(NOTE: Some parts of the story may be dramatized for the mere effect of storytelling.) In A Knights Tale Heath Ledger and his crew come upon Geoffrey Chaucer—NAKED—on the side of the road. Chaucer claims that he could be an amazing author, if only he had the chance and inspiration. Geoffrey Chaucer finds his inspiration, of course, in the story of Thomas Beckett—the murdered archbishop of Canterbury—and the tales of those who make their pilgrimage to the site of his murder.
Henry II, the King of England, was good friends with Thomas Beckett; in fact their friendship was widely known as they were both learned and enjoyed each other’s company. Knowing that Beckett was interested in the church, Henry II offered him the calling of Archbishop of Canterbury, also knowing that having a friend in the “lofty” position would provide Henry II more power within the church.
Becket accepted the appointment gladly, but a funny thing happened during his time in Canterbury—he was converted more fully to the church and little by little, Henry II and Thomas developed differing opinions about how church and state should be run. Becket wanted church courts to have ultimate power over crimes committed in the church, while the King wanted royal courts to hold that power (thereby gaining financially from those crimes). This difference in opinion ended the friendship they both had treasured.
Here is where the legend and story begins to differ—but I prefer the version of the story the tour guide at Canterbury told: While Henry was on holiday in France, surrounded by his knights, he is reported to have said something to the effect of “Will no one rid me of this problem?” referring to Beckett and his heavy opposition to the royal courts having precedence over church crimes. The knights decided to do just that—“rid the King of the problem.” The Knights confronted Beckett, asking him to back down on his opposition, but Beckett refused and sought refuge in the Cathedral at Canterbury. The priests of the cathedral began to bar the doors as the knights prepared to storm the Cathedral, but Beckett refused the barring of the Church, telling the priests that they weren’t to deny anyone entry. Beckett’s refusal to submit to the Kings will moved the Knights to murder; the followed Becket into the cathedral and—for lack of a better word—butchered Thomas Beckett.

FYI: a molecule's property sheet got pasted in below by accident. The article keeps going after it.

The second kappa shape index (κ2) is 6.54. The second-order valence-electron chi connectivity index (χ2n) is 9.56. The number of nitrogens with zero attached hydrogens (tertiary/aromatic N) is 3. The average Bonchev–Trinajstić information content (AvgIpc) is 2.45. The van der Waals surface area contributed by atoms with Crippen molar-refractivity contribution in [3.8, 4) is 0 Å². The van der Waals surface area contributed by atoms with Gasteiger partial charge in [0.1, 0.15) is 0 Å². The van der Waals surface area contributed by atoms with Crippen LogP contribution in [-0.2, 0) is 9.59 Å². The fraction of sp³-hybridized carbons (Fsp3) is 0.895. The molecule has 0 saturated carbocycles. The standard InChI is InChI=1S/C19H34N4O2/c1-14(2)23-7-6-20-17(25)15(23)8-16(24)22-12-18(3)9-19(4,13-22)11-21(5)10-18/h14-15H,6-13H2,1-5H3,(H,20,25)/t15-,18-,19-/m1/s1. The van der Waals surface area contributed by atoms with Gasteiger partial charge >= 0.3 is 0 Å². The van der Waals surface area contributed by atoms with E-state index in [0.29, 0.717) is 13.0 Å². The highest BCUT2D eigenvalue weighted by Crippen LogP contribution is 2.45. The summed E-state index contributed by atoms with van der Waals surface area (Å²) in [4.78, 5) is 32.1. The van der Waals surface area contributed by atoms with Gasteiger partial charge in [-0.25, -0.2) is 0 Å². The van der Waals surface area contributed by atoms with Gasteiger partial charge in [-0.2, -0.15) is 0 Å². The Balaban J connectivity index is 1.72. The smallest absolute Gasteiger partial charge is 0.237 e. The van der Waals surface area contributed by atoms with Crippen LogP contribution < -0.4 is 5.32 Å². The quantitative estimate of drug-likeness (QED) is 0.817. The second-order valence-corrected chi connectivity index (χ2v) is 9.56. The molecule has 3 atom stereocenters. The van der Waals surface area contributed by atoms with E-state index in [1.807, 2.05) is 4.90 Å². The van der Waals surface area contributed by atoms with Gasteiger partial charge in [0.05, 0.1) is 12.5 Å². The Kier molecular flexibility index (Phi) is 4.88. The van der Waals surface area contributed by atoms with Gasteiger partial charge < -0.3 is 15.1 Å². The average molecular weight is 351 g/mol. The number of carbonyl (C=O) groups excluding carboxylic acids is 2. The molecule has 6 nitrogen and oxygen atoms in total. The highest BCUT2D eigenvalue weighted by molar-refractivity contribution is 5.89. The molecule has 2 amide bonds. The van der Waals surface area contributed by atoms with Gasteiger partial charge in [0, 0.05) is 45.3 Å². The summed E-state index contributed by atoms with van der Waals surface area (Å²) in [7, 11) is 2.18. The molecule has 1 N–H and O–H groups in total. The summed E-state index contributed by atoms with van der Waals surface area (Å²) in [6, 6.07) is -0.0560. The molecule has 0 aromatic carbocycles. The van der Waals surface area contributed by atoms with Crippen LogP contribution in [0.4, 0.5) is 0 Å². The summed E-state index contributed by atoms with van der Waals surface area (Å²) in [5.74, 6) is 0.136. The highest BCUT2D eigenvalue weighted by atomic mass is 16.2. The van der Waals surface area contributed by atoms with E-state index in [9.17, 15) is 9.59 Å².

According to our tour guide at Canterbury, the King never intended for Beckett to be murdered, and by no means was asking for that when he asked to be “rid of the problem” Thomas Beckett created. My feelings toward Henry II were more at peace then. I prefer believing this over the alternative, because as I stood at Dover, and read the other version of the story—the version that stated Henry II meant for Beckett to be killed so he could get his way regarding church policy—it occurred to me that a man would have to go a long way down the wrong road to have his best friend so brutally murdered. I’d prefer not to believe that about any man.
Needless to say—no matter which version of the story you believe—Beckett was made a Saint for holding firm to his beliefs. People believed that simply by being in Canterbury near Thomas Beckett, they could be saved and forgiven of their sins. The hilt of the sword that killed him was made into a shrine that was kept at Canterbury until Henry VIII desolved the Catholic churches in England. Now there is a stone with Thomas carved into the floor in blood-red—a stone that you can’t really believe Thomas was killed on. A blood stain would be more convincing. But—with a story like that, we can’t have everything, can we?